Terry Moore fans have recently been greeted with a variety of opportunities to support his work recently–given that on March 28, comiXology released the first half of Moore’s Harvey award-winning, adventure series Echo (which ran from 2008—2011) for all of the company’s digital platforms (iPhone, iPad, Android, Kindle Fire and the Web). As noted by Moore in anticipation of the release: “comiXology is releasing issues 1-15, plus the first three TPB collections. Issue one is just .99 cents. The remaining issues are $1.99 each. The first TPB, Moon Lake is just $6.99 and also comes with bonus material: aka sketches and designs”). Also on March 28, Robert Kirkman offered readers a five-page preview of Moore’s current creator-owned horror ongoing, Rachel Rising, in The Walking Dead 95. Later this month, folks will be able to buy the first Rachel Rising TPB, The Shadow of Death. This Wednesday, comiXology will release the remainder of the Echo series (issues 16-30, and the final three TPBs). I respect the fact that Moore is making sure to maintain a strong relationship with the brick-and-mortor retailers that have supported his work throughout his career, while not turning a blind eye to the potential gains of digital distribution. We talk about that, as well as Rachel Rising in general–as well as his How to Draw projects. I was pleasantly surprised to learn that Moore someday hopes to see his work released in full color–and that he approaches his black and white current projects with that hopeful inevitability in mind.
Tim O’Shea: How did Robert Kirkman broach the possibility of previewing Rachel Rising in Walking Dead? What was your initial reaction to his proposal?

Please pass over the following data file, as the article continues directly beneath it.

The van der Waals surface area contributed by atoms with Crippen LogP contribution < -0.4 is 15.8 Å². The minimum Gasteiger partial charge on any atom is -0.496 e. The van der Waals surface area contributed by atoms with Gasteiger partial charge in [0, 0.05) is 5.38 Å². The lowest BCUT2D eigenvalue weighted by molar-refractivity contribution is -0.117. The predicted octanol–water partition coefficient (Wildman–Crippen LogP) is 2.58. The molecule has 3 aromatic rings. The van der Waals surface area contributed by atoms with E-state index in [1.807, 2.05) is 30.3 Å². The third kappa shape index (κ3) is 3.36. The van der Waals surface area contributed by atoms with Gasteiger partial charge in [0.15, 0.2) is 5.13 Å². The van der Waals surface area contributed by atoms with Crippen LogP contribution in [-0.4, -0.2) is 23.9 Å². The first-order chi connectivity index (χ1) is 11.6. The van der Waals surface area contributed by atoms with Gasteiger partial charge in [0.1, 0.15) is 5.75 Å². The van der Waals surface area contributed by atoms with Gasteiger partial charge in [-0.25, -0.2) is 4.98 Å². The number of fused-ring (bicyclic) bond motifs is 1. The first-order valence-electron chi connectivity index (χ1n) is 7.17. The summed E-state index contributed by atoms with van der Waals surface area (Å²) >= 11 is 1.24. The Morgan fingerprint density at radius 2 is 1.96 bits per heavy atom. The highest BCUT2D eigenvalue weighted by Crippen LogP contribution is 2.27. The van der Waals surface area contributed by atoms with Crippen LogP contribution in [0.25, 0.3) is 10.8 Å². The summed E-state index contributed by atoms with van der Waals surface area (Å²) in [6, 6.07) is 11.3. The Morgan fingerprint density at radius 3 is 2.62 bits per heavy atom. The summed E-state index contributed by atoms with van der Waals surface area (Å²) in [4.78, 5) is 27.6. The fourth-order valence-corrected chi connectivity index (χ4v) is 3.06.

Terry Moore: It actually started with Eric Stephenson. We were both at Comics PRO in Dallas recently and Eric told me he liked Rachel Rising. That’s great, I said. Back home, I got an email from him telling me Robert liked it too, and they offered me the preview in an upcoming issue of The Walking Dead. I was thrilled, because it’s a great opportunity to reach new readers, especially with an endorsement. Such a great break for Rachel.
O’Shea: How important was it for you to have both traditional brick and mortar (comic book retail) distribution and digital distribution for Rachel Rising? Was there any retailer backlash back in January, despite the fact you stressed “Don’t misunderstand me as abandoning print“?
Moore: I wouldn’t be here if it wasn’t for brick and mortar stores. You have to understand, from my early days of self-publishing, I haven’t had any middle men (excluding the year at Homage). It’s just retailers ordering direct from me, through Diamond. So, I have always felt the immediacy of the creator-retailer connection.
Digital, on the other hand, fills a hole that the brick and mortar stores don’t cover. To me, they are two separate markets, and I have tried to keep it that way. That’s why I went to Comics PRO, to personally thank the retailers for their support, for my long career, and to share my desire to add the digital market to my big picture. Basically, I went to ask their godfather blessing. And I got it. I literally asked 100 retailers face to face, they all replied positively. We’re good. Retailers aren’t afraid of digital, they’re just concerned about people getting stupid over it.